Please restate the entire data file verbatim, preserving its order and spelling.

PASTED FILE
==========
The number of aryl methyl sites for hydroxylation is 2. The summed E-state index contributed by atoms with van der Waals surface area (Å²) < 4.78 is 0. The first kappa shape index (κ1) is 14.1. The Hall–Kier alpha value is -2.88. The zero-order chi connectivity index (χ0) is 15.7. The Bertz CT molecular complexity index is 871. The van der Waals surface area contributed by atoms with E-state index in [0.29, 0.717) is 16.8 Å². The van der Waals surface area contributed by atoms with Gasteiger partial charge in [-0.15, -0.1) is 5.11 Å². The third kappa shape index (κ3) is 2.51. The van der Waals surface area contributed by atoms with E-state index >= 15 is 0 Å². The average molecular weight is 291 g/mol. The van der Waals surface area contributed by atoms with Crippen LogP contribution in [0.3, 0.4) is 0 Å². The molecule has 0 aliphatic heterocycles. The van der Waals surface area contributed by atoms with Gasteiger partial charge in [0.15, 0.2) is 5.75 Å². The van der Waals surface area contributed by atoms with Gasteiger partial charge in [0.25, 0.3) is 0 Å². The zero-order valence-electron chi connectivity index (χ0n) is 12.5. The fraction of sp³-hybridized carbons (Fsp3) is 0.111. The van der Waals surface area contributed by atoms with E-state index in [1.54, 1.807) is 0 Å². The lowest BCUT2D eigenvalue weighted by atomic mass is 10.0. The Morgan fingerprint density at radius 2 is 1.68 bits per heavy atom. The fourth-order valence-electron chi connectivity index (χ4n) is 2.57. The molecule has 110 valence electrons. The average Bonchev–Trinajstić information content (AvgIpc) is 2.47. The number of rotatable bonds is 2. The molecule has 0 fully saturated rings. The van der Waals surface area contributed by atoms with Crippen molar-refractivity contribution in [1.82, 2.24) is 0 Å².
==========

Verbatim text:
The number of aryl methyl sites for hydroxylation is 2. The summed E-state index contributed by atoms with van der Waals surface area (Å²) < 4.78 is 0. The first kappa shape index (κ1) is 14.1. The Hall–Kier alpha value is -2.88. The zero-order chi connectivity index (χ0) is 15.7. The Bertz CT molecular complexity index is 871. The van der Waals surface area contributed by atoms with E-state index in [0.29, 0.717) is 16.8 Å². The van der Waals surface area contributed by atoms with Gasteiger partial charge in [-0.15, -0.1) is 5.11 Å². The third kappa shape index (κ3) is 2.51. The van der Waals surface area contributed by atoms with E-state index >= 15 is 0 Å². The average molecular weight is 291 g/mol. The van der Waals surface area contributed by atoms with Crippen LogP contribution in [0.3, 0.4) is 0 Å². The molecule has 0 aliphatic heterocycles. The van der Waals surface area contributed by atoms with Gasteiger partial charge in [0.15, 0.2) is 5.75 Å². The van der Waals surface area contributed by atoms with Gasteiger partial charge in [0.25, 0.3) is 0 Å². The zero-order valence-electron chi connectivity index (χ0n) is 12.5. The fraction of sp³-hybridized carbons (Fsp3) is 0.111. The van der Waals surface area contributed by atoms with E-state index in [1.54, 1.807) is 0 Å². The lowest BCUT2D eigenvalue weighted by atomic mass is 10.0. The Morgan fingerprint density at radius 2 is 1.68 bits per heavy atom. The fourth-order valence-electron chi connectivity index (χ4n) is 2.57. The molecule has 110 valence electrons. The average Bonchev–Trinajstić information content (AvgIpc) is 2.47. The number of rotatable bonds is 2. The molecule has 0 fully saturated rings. The van der Waals surface area contributed by atoms with Crippen molar-refractivity contribution in [1.82, 2.24) is 0 Å².